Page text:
Why Day Trading Futures Is Not Simple Part IV

Trader Training Room at Axia-Futures with Richard Year 1

Day trading a very specific set up is fine in individual stocks where the best stock can be found that meets all the criteria of the set up. But even then a set up can stop working. Learning new trades and developing new ideas is crucial and even more so when day trading futures, where focus is on a concentrated number of markets and set ups are influenced by current market dynamics. So where do new ideas come from?

Learning to Trade Ideas From Other Traders

Learning someone else’s trade is the simplest way to find ideas – skip the ‘boring’ research, learn a trade, trade it, make money! The problem is that, even with the most well defined strategies, all that is learnt is the criteria to execute and not the mechanics of why it works or where the criteria comes from. Therefore it is almost impossible to recognise when a trade isn’t working until it starts costing money and even then the belief the strategy will start working again is hard to get away from.

Day Trading Futures With Your Own Ideas

Learning to trade your own ideas is the forgotten or dismissed part of trading; either because it is time consuming, less exciting or because of not knowing where to start. But the rewards are a full understanding of your trade, where it is best used, when you can trade bigger size and when it is showing signs of not working or need adapting.

The key to developing new trade ideas is a clear process for doing so: gaining information, pattern matching, developing criteria, condensing to essential characteristics and then execution. Whilst this may seem initially overwhelming, anyone keeping a trade journal or consistent debrief is doing most of it. Gaining information is done by objectively noting down what has happened on the day – day type, where the market sped up or slowed down, technical patterns, current market direction. This is the kind of information taken in during morning preparation, by doing it in a debrief it allows the action to be reviewed and patterns to be more easily spotted and remembered leading to the ability to pattern match. Take the example below by noting down what happened and where a strategy can emerge to play a reversal when compared to similar type moves.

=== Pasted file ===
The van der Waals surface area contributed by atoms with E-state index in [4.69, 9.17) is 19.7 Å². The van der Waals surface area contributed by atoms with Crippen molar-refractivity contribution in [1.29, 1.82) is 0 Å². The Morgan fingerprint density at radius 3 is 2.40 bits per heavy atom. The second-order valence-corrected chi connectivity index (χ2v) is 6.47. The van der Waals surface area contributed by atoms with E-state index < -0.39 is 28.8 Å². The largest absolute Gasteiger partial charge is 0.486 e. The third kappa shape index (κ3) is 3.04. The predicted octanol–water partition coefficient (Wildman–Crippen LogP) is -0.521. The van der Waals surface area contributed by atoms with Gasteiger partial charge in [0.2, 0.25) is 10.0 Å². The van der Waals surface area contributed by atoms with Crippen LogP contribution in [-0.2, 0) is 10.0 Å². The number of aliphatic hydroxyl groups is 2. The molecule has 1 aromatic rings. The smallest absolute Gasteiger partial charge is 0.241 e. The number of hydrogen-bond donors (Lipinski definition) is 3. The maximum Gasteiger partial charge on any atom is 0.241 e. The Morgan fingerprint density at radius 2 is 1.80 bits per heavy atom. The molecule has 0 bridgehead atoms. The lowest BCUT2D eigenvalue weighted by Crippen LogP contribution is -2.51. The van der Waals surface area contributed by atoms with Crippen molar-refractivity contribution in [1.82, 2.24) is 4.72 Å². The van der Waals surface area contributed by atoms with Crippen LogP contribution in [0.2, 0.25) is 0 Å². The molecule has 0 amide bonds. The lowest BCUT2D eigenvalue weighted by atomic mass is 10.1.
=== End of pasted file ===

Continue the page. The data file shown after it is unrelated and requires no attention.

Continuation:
Bund reversal trade
Objective Notation of Trade

The key to developing a strategy is to compare similar patterns and extract the essential criteria: no continuation block after a steady drop, initiative out of the block, pull back and then drift higher. This allows criteria to be created to take the trade. The real learning to trade your trade comes in condensing the specific pieces of action you expect to see – this the part you can’t define when trading someone else’s trade. What exactly will get you in and what will enable you to have greater conviction on the trade? In the video below I explain one of the elements of entering the above ‘block reversal’ type trade, this detailed understanding of a trade is what enables conviction to be heightened and size to be increased.

Learning how to develop new trades via a well defined process is integral to your progress as a trader and for that reason it forms an essential part of our Career Training Course. To learn more about day trading futures you can browse our Trader ‚ÄčTraining courses and our flagship 8 Week Career Trading Course which can be attended live on our London Trading Floor or virtually from home as an online trading course.


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Written by Richard Bailey

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